Journal cover Journal topic
Climate of the Past An interactive open-access journal of the European Geosciences Union
Clim. Past, 13, 1037-1048, 2017
© Author(s) 2017. This work is distributed under
the Creative Commons Attribution 3.0 License.
Research article
18 Aug 2017
Atmospheric circulation and hydroclimate impacts of alternative warming scenarios for the Eocene
Henrik Carlson and Rodrigo Caballero
Interactive discussionStatus: closed
AC: Author comment | RC: Referee comment | SC: Short comment | EC: Editor comment
Printer-friendly Version - Printer-friendly version      Supplement - Supplement
RC1: 'Review of Carlson and Caballero', Anonymous Referee #1, 29 Mar 2017 Printer-friendly Version 
AC1: 'Initial response to referee #1', Henrik Carlson, 30 Mar 2017 Printer-friendly Version 
RC2: 'Fascinating overall study, but almost ignoring the elephant in the room when it comes to vegetation change', Anonymous Referee #2, 03 Apr 2017 Printer-friendly Version 
AC2: 'Initial response to referee #2', Henrik Carlson, 04 Apr 2017 Printer-friendly Version 
Peer review completion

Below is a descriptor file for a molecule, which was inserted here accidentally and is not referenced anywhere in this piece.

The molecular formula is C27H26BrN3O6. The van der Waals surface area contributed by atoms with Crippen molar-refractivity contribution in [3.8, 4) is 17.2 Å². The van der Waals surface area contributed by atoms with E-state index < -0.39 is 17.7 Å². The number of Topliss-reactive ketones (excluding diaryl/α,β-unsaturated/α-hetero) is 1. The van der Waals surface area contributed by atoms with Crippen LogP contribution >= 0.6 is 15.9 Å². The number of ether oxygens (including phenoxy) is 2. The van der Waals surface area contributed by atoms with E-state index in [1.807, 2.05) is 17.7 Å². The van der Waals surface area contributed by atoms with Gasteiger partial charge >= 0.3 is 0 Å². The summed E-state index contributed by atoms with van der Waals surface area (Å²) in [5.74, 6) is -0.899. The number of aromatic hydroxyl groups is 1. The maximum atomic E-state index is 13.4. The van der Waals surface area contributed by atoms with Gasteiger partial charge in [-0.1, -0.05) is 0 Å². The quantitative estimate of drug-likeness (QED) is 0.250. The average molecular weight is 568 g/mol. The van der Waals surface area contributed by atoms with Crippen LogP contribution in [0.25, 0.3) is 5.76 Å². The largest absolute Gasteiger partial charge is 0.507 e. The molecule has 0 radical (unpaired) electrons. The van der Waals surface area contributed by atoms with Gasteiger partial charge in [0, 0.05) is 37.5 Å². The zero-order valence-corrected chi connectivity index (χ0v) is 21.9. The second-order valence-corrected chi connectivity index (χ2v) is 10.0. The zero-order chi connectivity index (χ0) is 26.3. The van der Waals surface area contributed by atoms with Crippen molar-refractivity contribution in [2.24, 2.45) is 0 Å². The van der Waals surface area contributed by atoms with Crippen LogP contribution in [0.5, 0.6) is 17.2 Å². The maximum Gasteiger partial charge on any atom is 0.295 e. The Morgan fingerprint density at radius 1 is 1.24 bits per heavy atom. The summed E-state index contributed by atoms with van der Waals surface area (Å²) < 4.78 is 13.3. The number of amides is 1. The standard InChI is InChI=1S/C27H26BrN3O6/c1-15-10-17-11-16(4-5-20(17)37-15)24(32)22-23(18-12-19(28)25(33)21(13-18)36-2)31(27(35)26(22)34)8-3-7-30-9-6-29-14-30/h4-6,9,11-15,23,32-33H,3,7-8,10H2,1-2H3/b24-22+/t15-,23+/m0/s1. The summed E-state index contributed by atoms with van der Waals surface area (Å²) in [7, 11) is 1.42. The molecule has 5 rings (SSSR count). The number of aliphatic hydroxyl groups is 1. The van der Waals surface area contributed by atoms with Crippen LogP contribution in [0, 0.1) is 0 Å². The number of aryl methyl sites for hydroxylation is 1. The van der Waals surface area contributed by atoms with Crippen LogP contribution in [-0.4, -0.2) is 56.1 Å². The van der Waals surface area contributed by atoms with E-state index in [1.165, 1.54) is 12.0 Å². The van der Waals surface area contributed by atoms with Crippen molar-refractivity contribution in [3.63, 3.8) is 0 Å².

AR: Author's response | RR: Referee report | ED: Editor decision
ED: Reconsider after major revisions (05 May 2017) by Arne Winguth  
AR by Henrik Carlson on behalf of the Authors (22 Jun 2017)  Author's response  Manuscript
ED: Publish as is (12 Jul 2017) by Arne Winguth  
CC BY 4.0
Publications Copernicus
Short summary
Climate models are able to simulate the surface temperature of the early Eocene as reconstructed from paleoclimatology data, but only by using extremely high CO2 concentrations or clouds that are more transparent to solar radiation. We explore the potential for distinguishing among these two forcing agents via their impact on regional climate. Better constraining the radiative forcing that led to Eocene warmth has important implications for understanding Earth's climate sensitivity.
Climate models are able to simulate the surface temperature of the early Eocene as reconstructed...